Moreover, there’s no single path that guarantees advance. Some players achieve success naturally, absorbing ideas in the context of regular play, with aptitude developing over time, without specific effort. Others do it by dint of hard work, studying this and that, until all major areas are reviewed systematically and everything seems to fall into place. Still others, taking definite steps or not, never get beyond a point. Either they accept who they are or give up altogether.

I’m going to take slight issue with another one of your implications, which is that it’s wasteful to study things you’ve already gone over. Indeed, constant review of the same or similar techniques and concepts, viewed for a variety of situations, reinforces what you know. And it gives you a range of conditions under which you can adapt that knowledge to efficient use. This modus operandi is a chief weapon in the chess player’s arsenal. That is, players are always looking for analogies. You can’t employ analogous reasoning so effectively, however, if you haven’t a proficient grasp of what you’ve already experienced. The way you acquire such facility is by constant reconsideration and repeated immersion. To that end, the argument that learning some things well, rather than lots of things on the surface, may have greater impact here. I’m not suggesting that tangential treatment of many different notions doesn’t have value, too. But if you don’t constantly review your past experiences, you’re bound to make the same mistakes, fall into the same snares, miss the same shots, and form the wrong plans, again and again.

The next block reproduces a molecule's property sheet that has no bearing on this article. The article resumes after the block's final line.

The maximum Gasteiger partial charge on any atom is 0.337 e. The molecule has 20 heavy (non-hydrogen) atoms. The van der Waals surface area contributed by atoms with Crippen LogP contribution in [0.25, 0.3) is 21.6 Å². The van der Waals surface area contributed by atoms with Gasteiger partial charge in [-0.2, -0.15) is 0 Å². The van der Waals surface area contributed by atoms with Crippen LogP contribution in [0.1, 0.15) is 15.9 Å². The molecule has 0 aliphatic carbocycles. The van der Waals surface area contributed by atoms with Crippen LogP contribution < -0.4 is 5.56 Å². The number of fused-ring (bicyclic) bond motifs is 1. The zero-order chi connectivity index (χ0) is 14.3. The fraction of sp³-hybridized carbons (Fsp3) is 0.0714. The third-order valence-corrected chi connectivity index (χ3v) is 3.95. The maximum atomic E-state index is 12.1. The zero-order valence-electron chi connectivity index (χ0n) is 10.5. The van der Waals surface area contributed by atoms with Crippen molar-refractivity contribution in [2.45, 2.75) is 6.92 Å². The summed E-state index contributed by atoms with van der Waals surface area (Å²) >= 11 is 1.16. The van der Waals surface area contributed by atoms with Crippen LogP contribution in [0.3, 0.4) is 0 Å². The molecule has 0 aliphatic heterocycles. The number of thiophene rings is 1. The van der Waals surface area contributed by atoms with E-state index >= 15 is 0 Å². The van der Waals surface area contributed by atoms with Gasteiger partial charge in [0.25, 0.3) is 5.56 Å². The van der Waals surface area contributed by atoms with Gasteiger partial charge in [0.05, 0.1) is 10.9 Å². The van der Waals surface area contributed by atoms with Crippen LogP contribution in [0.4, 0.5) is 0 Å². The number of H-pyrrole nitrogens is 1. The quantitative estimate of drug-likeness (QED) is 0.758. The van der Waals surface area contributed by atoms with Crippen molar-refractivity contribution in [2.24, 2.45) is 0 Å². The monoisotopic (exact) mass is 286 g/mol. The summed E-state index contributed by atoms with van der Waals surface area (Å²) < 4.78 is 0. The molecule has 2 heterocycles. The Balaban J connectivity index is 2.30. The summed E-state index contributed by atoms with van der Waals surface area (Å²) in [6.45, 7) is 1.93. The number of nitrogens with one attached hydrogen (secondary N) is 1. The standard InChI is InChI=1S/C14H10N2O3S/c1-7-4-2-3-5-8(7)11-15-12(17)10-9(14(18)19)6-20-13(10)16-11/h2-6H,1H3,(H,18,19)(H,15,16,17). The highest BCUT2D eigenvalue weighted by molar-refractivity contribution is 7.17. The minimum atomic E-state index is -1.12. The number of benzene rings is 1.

Mercedes-Benz Museum in Stuttgart

So, even though you’ve laid out your question hypothetically, I’m going to take exception with the nature of your basic premise anyway. It implies that one has to do certain things in order to succeed (play at least one hundred serious tournament and match games, study particular tactics and strategies, examine the games of great players, and so on). Yet, there’s no accepted evidence whatsoever that one has to follow a definite regimen of any kind before attaining specific playing levels. To be sure, such an approach is antithetical to the idea that each of us is an individual. Put simply, an activity is more rewarding if we’re able to pursue it along a unique pathway, to the Thoreau inspired beat of our own drummer.